The "composition" may, for example, comprise or be a water-in-oil or oil-in-water emulsion.

The term "frozen" as used herein in relation to for example a composition means that the temperature of the composition is below the freezing point of the composition in question, typically to 0°C such as between -40°C and below 0°C, such as between -30°C and below 0°C.

The term "freezing" as used herein in relation to for example a composition means to change the temperature of said composition to a temperature of the composition below the freezing point of the composition in question, typically to 0°C such as between -40°C and below 0°C, or such as between -30°C and below 0°C.

The term "thawing" as used herein in relation to for example a composition means to change the state from a frozen state by gradual warming to a temperature above the freezing point of the composition in question, typically to above 0°C such as to a temperature between above 0°C and 100°C, such as to a temperature between 5°C to 25°C.

The term "at least one freeze/thaw cycle" as used herein in relation to for example a composition means a step where the temperature of the composition is changed to a temperature below the freezing point of the composition in question, typically to 0°C or to below 0°C, and then kept at this temperature for a certain time, and then changed to above the temperature of the freezing point of the composition in question, typically to above 0°C again such as to a temperature between -40°C and below 0°C, or such as between -30°C and below 0°C and then to a temperature between above 0°C and 100°C, such as to a temperature between 5°C to 25°C. In the present context, the term "an increase in viscosity" in relation to viscosity of a composition as disclosed herein refers to a comparison of the viscosity before freezing which is lower than the viscosity after freezing. In one aspect, an increase in viscosity is at least an increase of 5%, such as at least 10% or such as at least 20%.

The term "food" as used herein refers to an edible material suitable for human consumption. The term "feedstuff" as used herein refers to an edible material suitable for non-human animal consumption.

Disclosure of the invention

Succinoglycan

Succinoglycan (also named SGG herein) is an anionic polysaccharide, with a molecular backbone consisting of repeatedly 3 D-glucose units and 1 galactose unit, with side-chains of 4 D-glucose units on which both succinate acid and pyruvate acid units are present.

Succinoglycan has a high molecular weight, up to 9.10 5 Dalton (in 0.1M aqueous NaCI at 25° C). Succinoglycan expresses a very high degree of pseudoplastic flow, which stretches from gel like behaviour when at rest to a very low viscous fluid upon pouring and pumping. In one aspect, succinoglycan gum may be prepared as a biosynthesised gum made by fermentation of Agrobacterium tumefaciens. More particularly, said strain of Agrobacterium tumefaciens I- 736 has been deposited under the provisions of the Budapest Treaty with the National Collection of Cultures of Microorganisms (CNCM) on Mar. 1, 1988, under No. 1-736. This strain originates from the National Collection of Phytopathogenic Bacteria and is recorded under No. CNBP 291 in the 1974 catalog of the organism curator. The strain Agrobacterium tumefaciens, a producer of succinoglycan, has also been deposited at the National Collection of Cultures of Microorganisms (CNCM) Institut Pasteur under the provisions of the Budapest Treaty by DANISCO FRANCE S.A.S., 20 Rue de Brunei, F-75017 Paris, France and carries the reference CNCM 1-4789 on 25 July 2013. Succinoglycan may be prepared as for example described in US 5,348,675 or US 5,252,727, or a commercial available succinoglycan may also be used. In one aspect, the succinoglycan is obtained from said Agrobacterium tumefaciens CNCM 1-4789.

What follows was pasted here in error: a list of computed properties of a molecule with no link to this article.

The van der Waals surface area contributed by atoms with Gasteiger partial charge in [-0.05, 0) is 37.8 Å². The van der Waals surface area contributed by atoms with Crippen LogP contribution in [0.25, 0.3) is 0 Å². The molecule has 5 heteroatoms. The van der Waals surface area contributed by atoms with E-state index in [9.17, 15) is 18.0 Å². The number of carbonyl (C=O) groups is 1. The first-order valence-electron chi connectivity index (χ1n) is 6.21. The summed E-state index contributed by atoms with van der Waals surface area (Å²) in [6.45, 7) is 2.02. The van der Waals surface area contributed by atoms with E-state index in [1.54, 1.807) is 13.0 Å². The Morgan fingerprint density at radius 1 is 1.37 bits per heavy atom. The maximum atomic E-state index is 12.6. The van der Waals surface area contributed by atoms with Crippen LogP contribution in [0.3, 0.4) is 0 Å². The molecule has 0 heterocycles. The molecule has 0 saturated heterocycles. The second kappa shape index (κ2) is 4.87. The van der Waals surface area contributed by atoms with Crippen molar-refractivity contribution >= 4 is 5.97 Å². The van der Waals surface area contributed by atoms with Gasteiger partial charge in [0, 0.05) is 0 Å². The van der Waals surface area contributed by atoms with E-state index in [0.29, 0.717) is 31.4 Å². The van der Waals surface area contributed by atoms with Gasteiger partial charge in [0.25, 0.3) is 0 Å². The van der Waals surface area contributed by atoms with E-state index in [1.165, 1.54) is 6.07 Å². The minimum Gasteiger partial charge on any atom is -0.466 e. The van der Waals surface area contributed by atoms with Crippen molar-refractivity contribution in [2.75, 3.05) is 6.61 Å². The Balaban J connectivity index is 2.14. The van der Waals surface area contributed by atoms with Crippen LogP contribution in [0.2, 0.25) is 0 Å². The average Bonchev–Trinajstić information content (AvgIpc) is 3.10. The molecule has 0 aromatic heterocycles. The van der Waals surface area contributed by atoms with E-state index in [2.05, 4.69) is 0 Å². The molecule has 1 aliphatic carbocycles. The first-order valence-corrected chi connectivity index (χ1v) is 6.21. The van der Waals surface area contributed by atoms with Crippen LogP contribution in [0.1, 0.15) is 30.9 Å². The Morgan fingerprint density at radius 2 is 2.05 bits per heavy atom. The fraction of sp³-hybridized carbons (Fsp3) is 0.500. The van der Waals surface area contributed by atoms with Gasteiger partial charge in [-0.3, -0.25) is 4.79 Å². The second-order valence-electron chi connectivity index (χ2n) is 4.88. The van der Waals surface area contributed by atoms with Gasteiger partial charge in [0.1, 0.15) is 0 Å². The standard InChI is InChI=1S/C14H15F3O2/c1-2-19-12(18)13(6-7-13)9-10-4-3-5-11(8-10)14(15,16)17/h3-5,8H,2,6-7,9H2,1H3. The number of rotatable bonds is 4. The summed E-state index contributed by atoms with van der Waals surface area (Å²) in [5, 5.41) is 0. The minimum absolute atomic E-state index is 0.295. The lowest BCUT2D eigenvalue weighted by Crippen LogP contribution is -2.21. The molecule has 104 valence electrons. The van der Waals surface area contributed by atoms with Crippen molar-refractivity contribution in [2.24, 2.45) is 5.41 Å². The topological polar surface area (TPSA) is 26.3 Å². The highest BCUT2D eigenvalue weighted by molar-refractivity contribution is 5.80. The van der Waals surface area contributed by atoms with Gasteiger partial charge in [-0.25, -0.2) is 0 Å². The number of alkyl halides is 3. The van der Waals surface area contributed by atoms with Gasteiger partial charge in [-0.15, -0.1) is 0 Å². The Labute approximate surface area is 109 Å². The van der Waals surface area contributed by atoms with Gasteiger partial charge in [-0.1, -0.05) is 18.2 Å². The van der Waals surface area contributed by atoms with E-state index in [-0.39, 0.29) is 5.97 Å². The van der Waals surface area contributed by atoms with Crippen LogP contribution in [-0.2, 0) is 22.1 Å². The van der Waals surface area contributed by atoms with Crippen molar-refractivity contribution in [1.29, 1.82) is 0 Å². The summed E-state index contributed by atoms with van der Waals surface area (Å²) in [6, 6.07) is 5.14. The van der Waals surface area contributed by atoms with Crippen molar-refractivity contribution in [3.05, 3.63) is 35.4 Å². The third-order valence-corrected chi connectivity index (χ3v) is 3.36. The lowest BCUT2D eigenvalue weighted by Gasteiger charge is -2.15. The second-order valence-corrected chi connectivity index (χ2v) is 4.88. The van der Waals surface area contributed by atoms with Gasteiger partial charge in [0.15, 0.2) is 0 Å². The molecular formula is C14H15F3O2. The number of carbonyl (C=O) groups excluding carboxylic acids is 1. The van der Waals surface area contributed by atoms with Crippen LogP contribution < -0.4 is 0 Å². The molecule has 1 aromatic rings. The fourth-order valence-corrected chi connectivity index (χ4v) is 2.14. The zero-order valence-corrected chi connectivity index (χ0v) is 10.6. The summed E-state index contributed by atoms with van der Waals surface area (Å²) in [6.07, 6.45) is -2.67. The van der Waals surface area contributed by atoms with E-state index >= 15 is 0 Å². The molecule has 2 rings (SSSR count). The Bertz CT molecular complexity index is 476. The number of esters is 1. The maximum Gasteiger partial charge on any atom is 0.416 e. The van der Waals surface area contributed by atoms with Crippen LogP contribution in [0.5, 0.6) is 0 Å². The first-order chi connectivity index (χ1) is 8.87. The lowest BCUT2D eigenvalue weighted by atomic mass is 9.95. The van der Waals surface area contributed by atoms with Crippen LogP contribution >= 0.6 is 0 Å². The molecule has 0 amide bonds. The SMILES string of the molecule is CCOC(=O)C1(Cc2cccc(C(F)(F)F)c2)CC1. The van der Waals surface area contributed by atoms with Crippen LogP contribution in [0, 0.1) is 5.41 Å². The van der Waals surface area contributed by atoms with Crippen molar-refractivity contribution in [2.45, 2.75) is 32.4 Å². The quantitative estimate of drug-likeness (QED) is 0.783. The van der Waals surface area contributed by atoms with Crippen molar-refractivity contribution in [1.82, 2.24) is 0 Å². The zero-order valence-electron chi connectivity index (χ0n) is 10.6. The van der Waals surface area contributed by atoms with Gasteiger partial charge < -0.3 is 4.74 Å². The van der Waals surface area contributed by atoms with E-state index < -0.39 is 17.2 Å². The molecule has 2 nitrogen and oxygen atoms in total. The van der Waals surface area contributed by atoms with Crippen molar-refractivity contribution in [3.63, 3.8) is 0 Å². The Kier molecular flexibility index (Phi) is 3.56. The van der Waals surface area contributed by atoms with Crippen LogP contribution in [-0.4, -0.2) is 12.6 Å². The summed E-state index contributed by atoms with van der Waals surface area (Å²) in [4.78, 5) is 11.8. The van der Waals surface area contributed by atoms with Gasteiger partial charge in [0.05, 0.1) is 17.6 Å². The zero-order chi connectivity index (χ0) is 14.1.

In one aspect, succinoglycan is used in a solid form. The succinoglycan may for example be used in the form of a powder. Succinoglycan may in another aspect be used in the form of a dry mix with sugar. In another aspect, the succinoglycan is added either hydrated separately or with other hydrocolloids or ingredients, optionally during heating.

In one aspect, the succinoglycan is comprised in a composition as disclosed herein in an amount from 0.01% (w/w) to 1% (w/w) succinoglycan based on the amount of the composition. In one aspect, the succinoglycan is comprised in a composition as disclosed herein in an amount from 0.01% (w/w) to 0.5% (w/w) succinoglycan based on the amount of the composition. In one aspect, the succinoglycan is comprised in a composition as disclosed herein in an amount from 0.05 % (w/w) to 0.4 % (w/w) succinoglycan based on the amount of the composition. In one aspect, the succinoglycan is comprised in a composition as disclosed herein in an amount from 0.07 % (w/w) to 0.4 % (w/w) succinoglycan based on the amount of the food composition. In one aspect, the succinoglycan is comprised in a composition as disclosed herein in an amount from 0.07 % (w/w) to 0.3 % (w/w)